A couple of reviews of recent map exhibitions that I’ve mentioned before. First, the Arctic Journal looks at the Osher Map Library’s current exhibition, The Northwest Passage: Navigating Old Beliefs and New Realities (see previous entry). And the St. Louis Library’s fantasy maps exhibit (see previous entry), which wrapped up earlier this month, got a writeup from Book Riot. [Book Riot/Osher Maps]
The Osher Map Library’s new exhibition, The Northwest Passage: Navigating Old Beliefs and New Realities, opened last week (see previous entry). The opening was also broadcast live on YouTube; if you missed it, the archived video can be watched there. And if you can’t get to Portland Maine, The exhibition’s companion website is now live, and features more than 50 images and maps on the theme of Arctic exploration. The Northwest Passage runs until 11 March 2017.
Open now and running through 26 February 2017 at the Boston Public Library’s Leventhal Center, Shakespeare’s Here and Everywhere asks “What roles do place, identity and travel play in his comedies, tragedies and histories? Explore these questions and more through maps, atlases and illustrations of Shakespeare’s time and beyond.” [Tony Campbell]
The Northwest Passage: Navigating Old Beliefs and New Realities opens 29 September 2016 at the Osher Map Library in Portland, Maine. [WMS]
Mapping Australia: Country to Cartography runs from 4 October 2016 to 15 January 2017 at the AAMU Museum of Contemporary Aboriginal Art in Utrecht, Netherlands. The exhibition “will explore the different representations of Australia. Alongside the VOC’s historical maps of Australia’s coast, drawn by Dutch cartographers in the 17th and 18th centuries, are striking depictions of the country in contemporary art works of Aboriginal artists that are derived from thousands of years of traditions.” [WMS]
Slate’s Jacob Brogan looks at the Osher Map Library and its decade-long project to digitize its collection of maps, atlases and globes, and ruminates on the advantages and disadvantages of digitization.
Digitization also presents scholars with a new way of looking at maps, since, according to Fowler, “you can get a lot more detail than you could even looking through a magnifying glass.” As Matthew Edney, Osher professor in the history of cartography, pointed out, you can also dwell on an image longer than you could while studying a physical item under controlled conditions. “Rare book rooms kick you out,” he told me, but you can take your time with digital copies.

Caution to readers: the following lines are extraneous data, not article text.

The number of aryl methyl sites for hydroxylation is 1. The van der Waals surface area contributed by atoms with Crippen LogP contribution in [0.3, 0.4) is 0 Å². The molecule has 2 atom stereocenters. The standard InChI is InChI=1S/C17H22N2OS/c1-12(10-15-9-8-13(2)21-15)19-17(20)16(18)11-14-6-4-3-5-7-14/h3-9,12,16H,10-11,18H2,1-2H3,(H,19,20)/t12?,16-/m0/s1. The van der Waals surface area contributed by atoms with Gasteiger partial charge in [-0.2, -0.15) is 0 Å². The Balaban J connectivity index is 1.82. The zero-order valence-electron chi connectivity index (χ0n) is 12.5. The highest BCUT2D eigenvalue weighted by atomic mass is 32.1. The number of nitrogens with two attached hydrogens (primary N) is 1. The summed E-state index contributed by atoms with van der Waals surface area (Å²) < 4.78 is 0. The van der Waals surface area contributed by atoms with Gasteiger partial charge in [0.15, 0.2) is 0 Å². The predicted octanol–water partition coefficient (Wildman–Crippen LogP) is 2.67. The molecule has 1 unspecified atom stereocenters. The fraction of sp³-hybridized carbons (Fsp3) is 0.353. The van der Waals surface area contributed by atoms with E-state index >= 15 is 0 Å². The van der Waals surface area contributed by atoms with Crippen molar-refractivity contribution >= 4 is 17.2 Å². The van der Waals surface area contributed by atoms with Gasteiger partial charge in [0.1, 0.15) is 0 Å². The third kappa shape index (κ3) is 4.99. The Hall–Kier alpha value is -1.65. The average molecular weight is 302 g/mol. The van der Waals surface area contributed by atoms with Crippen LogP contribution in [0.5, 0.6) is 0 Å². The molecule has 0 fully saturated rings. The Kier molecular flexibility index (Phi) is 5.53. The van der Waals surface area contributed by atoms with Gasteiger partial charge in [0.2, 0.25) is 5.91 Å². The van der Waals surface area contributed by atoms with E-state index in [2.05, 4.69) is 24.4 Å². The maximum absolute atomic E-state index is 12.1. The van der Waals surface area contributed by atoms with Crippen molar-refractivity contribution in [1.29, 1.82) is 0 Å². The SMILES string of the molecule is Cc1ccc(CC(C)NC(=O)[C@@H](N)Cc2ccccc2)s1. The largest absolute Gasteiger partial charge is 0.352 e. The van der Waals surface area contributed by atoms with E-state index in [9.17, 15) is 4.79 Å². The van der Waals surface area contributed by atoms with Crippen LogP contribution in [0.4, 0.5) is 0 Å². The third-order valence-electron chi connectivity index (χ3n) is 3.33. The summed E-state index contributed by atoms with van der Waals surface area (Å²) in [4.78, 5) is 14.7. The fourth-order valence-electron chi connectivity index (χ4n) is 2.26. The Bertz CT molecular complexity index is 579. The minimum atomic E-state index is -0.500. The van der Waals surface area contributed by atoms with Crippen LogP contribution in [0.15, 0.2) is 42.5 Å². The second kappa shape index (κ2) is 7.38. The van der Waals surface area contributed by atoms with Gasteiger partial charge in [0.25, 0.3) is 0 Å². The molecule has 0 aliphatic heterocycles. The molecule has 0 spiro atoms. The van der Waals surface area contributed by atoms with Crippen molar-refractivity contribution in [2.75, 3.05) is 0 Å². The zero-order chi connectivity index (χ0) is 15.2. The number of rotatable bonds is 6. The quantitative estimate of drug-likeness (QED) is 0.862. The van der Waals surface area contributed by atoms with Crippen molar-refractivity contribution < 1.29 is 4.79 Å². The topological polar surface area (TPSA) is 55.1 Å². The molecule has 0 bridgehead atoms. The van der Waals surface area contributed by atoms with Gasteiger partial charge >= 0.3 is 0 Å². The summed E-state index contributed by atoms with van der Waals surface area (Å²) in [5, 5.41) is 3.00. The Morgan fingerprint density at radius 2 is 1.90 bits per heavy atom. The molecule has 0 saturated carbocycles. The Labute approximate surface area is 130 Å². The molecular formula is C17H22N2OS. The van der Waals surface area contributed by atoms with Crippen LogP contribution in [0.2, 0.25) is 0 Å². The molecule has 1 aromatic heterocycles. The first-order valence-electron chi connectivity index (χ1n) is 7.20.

In some cases, that’s allowed Edney to discover new features of maps that he thought he already knew well. He points in particular to an 18th-century map of New England that was once owned by Hugh Percy, a British army officer who was a key player during the battles of Lexington and Concord. “Staring at it on screen, you realize there are these faint pencil lines, possibly indicating tentative knowledge,” Edney said. As he explains in a recent paper on the topic, such observations helped him better understand how Percy likely used the map—offering a picture of what the map meant at the time and not just what it shows.
Previously: A Look at the Osher Map Library.
Edgar Allen Beem’s essay in the May/June issue of Humanities serves as a good introduction to the Osher Map Library, a major map collection housed at the University of Southern Maine in Portland. The Osher Map Library turns up a lot in my online cartographic perambulations; it’s good to know the history and origins of the place and the people working there (e.g. faculty scholar Matthew Edney, who also directs the History of Cartography project, and director Ian Fowler, who joined in 2014).
The Golden Age of American Pictorial Maps is an exhibition running until 3 September 2016 at the University of Southern Maine’s Osher Map Library. (If you can’t go there physically, there’s plenty online at the link, too.) “Curated by Dr. Stephen J. Hornsby, co-editor of the Historical Atlas of Maine [previously] and author of a forthcoming book on American pictorial maps, this exhibit looks at the golden age of pictorial or illustrated maps from the 1920s to the 1960s. Reflecting the exuberance of American popular culture and the creativity of commercial art, the maps are stimulating to the imagination and dazzling to the eye.” [WMS]